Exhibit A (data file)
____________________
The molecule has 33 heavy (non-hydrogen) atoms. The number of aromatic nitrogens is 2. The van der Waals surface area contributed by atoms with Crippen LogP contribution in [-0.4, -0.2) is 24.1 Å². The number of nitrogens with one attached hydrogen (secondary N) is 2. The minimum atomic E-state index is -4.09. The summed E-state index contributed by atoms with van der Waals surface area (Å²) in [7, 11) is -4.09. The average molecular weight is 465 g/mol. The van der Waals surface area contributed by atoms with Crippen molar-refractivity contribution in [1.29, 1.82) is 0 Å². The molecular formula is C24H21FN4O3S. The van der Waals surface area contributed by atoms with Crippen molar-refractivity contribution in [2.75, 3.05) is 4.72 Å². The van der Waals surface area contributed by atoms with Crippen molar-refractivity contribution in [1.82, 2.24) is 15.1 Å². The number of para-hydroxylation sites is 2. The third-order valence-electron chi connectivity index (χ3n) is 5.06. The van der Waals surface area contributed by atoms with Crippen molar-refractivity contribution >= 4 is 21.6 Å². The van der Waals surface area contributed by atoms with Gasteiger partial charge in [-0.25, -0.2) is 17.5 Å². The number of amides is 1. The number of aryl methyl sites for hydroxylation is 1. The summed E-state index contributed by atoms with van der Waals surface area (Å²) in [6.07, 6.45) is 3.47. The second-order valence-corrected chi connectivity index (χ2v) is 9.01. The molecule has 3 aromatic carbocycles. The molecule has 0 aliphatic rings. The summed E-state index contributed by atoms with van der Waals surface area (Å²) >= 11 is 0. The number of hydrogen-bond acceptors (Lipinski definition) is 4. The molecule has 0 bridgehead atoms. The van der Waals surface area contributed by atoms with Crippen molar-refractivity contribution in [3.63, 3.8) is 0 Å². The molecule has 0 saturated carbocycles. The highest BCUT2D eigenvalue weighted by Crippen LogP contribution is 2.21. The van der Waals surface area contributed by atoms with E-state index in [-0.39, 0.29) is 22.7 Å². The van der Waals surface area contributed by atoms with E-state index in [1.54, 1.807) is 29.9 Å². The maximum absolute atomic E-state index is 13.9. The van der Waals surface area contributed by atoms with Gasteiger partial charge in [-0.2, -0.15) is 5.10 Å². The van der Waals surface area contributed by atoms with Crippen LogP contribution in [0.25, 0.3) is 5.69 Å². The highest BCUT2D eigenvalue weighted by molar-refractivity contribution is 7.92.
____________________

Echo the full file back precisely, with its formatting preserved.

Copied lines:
The molecule has 33 heavy (non-hydrogen) atoms. The number of aromatic nitrogens is 2. The van der Waals surface area contributed by atoms with Crippen LogP contribution in [-0.4, -0.2) is 24.1 Å². The number of nitrogens with one attached hydrogen (secondary N) is 2. The minimum atomic E-state index is -4.09. The summed E-state index contributed by atoms with van der Waals surface area (Å²) in [7, 11) is -4.09. The average molecular weight is 465 g/mol. The van der Waals surface area contributed by atoms with Crippen molar-refractivity contribution in [1.29, 1.82) is 0 Å². The molecular formula is C24H21FN4O3S. The van der Waals surface area contributed by atoms with Crippen molar-refractivity contribution in [2.75, 3.05) is 4.72 Å². The van der Waals surface area contributed by atoms with Crippen molar-refractivity contribution in [1.82, 2.24) is 15.1 Å². The number of para-hydroxylation sites is 2. The third-order valence-electron chi connectivity index (χ3n) is 5.06. The van der Waals surface area contributed by atoms with Crippen molar-refractivity contribution >= 4 is 21.6 Å². The van der Waals surface area contributed by atoms with Gasteiger partial charge in [-0.25, -0.2) is 17.5 Å². The number of amides is 1. The number of aryl methyl sites for hydroxylation is 1. The summed E-state index contributed by atoms with van der Waals surface area (Å²) in [6.07, 6.45) is 3.47. The second-order valence-corrected chi connectivity index (χ2v) is 9.01. The molecule has 3 aromatic carbocycles. The molecule has 0 aliphatic rings. The summed E-state index contributed by atoms with van der Waals surface area (Å²) >= 11 is 0. The number of hydrogen-bond acceptors (Lipinski definition) is 4. The molecule has 0 bridgehead atoms. The van der Waals surface area contributed by atoms with Crippen molar-refractivity contribution in [3.63, 3.8) is 0 Å². The molecule has 0 saturated carbocycles. The highest BCUT2D eigenvalue weighted by Crippen LogP contribution is 2.21. The van der Waals surface area contributed by atoms with E-state index in [-0.39, 0.29) is 22.7 Å². The van der Waals surface area contributed by atoms with E-state index in [1.54, 1.807) is 29.9 Å². The maximum absolute atomic E-state index is 13.9. The van der Waals surface area contributed by atoms with Gasteiger partial charge in [-0.2, -0.15) is 5.10 Å². The van der Waals surface area contributed by atoms with Crippen LogP contribution in [0.25, 0.3) is 5.69 Å². The highest BCUT2D eigenvalue weighted by molar-refractivity contribution is 7.92.